As of February, the company says it has signed more than 30 commercial contracts for 5G with global carriers and shipped more than 40,000 5G base stations to countries around the world — and that it is already offering customers in Europe and Asia prices its U.S. rivals may not be able to match.
The full transition into the 5G age could take a decade — and it creates vulnerabilities and risks unforeseen given the expected surge in the number of connected devices and amount of data that could be exploited by adversaries and bad actors. Unlike hardware-driven 4G, the new wireless generation will rely heavily on software created by telecommunications providers such as Huawei.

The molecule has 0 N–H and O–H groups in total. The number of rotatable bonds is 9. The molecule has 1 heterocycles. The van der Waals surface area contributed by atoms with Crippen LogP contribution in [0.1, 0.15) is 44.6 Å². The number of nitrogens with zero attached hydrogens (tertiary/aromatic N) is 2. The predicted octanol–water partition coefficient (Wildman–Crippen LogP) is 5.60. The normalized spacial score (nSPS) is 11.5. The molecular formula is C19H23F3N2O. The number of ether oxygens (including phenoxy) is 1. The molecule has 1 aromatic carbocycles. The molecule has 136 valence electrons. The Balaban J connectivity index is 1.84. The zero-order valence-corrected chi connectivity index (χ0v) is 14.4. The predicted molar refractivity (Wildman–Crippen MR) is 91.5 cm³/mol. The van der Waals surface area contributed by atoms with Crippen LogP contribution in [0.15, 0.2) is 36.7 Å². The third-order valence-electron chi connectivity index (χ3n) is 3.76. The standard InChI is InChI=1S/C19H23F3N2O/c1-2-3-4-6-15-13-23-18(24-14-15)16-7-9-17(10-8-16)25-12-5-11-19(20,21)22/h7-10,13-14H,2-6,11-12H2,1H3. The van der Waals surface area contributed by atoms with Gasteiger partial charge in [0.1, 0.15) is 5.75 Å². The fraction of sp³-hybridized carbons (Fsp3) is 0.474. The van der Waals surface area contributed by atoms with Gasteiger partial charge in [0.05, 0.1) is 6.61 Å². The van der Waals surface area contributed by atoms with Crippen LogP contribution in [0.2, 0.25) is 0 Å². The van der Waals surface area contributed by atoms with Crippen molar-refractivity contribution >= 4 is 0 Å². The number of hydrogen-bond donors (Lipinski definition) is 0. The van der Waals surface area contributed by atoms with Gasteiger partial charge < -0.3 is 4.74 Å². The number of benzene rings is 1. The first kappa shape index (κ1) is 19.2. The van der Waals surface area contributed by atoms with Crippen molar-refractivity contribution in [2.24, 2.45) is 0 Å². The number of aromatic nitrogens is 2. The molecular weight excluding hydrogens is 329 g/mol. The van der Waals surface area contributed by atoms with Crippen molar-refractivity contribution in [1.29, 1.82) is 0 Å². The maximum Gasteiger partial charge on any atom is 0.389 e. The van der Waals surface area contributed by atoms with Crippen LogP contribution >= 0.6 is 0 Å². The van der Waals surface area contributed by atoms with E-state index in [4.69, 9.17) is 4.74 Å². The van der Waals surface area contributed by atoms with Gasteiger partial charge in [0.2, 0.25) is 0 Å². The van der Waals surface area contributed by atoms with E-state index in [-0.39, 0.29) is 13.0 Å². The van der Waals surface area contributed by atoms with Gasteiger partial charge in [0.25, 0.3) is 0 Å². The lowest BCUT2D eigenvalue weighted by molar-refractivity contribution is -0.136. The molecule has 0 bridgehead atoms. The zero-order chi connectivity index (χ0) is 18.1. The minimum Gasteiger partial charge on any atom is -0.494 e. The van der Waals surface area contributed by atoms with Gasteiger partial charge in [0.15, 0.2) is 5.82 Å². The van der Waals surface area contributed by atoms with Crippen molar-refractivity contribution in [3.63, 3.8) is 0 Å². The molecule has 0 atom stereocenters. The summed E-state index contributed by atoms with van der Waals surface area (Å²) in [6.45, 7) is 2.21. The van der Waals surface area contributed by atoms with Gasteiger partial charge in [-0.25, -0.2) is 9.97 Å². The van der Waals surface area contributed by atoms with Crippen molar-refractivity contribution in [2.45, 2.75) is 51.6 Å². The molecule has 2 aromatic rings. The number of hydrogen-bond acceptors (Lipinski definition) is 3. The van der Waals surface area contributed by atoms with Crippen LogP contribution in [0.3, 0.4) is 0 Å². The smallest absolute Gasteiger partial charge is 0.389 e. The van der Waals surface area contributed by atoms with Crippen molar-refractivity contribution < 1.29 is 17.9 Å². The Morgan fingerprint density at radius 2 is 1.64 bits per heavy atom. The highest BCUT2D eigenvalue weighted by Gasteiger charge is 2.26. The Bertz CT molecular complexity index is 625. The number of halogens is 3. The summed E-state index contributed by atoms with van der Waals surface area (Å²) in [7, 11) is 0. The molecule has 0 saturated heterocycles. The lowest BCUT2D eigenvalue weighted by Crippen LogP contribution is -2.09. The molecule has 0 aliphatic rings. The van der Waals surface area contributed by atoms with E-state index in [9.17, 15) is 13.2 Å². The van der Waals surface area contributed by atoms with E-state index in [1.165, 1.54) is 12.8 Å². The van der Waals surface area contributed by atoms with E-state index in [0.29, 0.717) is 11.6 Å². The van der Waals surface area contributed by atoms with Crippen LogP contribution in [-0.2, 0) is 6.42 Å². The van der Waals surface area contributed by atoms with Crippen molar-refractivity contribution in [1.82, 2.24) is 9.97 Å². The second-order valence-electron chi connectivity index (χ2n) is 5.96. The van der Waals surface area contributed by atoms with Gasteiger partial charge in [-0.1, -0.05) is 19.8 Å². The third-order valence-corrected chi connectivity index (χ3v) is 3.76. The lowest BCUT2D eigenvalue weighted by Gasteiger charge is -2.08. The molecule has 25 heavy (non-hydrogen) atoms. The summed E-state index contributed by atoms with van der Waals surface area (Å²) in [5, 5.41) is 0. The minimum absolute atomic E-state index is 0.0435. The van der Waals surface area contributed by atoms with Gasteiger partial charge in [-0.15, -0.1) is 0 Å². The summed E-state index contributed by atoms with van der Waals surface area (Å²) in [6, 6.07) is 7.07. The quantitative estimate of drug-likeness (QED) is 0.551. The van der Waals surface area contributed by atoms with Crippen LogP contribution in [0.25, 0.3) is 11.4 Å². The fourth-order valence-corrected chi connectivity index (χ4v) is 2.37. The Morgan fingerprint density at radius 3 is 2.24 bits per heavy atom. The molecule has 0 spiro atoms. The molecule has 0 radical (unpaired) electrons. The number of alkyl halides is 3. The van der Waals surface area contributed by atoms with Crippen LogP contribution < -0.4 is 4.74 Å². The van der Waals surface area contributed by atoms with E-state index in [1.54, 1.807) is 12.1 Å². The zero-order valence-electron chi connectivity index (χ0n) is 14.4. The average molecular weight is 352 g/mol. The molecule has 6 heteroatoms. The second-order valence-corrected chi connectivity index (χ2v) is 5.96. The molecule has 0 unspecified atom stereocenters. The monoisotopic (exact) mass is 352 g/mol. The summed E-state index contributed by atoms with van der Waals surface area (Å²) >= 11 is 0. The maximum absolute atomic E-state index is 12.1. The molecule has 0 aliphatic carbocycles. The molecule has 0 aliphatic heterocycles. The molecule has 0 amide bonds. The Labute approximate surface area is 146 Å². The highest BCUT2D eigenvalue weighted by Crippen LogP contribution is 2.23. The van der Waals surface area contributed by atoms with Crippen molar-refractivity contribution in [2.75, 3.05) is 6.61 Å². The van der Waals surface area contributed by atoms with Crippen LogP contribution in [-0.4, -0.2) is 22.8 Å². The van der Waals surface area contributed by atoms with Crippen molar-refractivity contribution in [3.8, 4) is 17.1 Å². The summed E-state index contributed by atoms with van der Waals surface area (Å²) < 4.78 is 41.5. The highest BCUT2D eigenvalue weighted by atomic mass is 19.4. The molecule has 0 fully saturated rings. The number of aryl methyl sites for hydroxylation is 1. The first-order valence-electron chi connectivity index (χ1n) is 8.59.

Beyond the risk of spying, critics of Huawei worry the company’s massive global footprint in places such as Europe could give China immense leverage in a time of conflict.
“There is a direct connection between [British Telecom] and Shenzhen,” said Lewis of the Center for Strategic and International Studies. “Huawei pumps out software updates and patches…. That’s where the risk is. [The British] could get one update that says, ‘Turn everything off.’ ”
Huawei is adamant it won’t cave to government pressure to do anything of the sort. It commissioned a Chinese law firm last year to argue in a report that Chinese law doesn’t require the company to cooperate in intelligence gathering. That’s been met by skepticism overseas, given the Communist Party’s penchant for superseding the country’s laws.
Critics also point to passage of China’s National Intelligence Law, which became effective in 2017. It requires that any Chinese organization or citizen “shall support, assist in, and cooperate in national intelligence work” in accordance with other Chinese laws.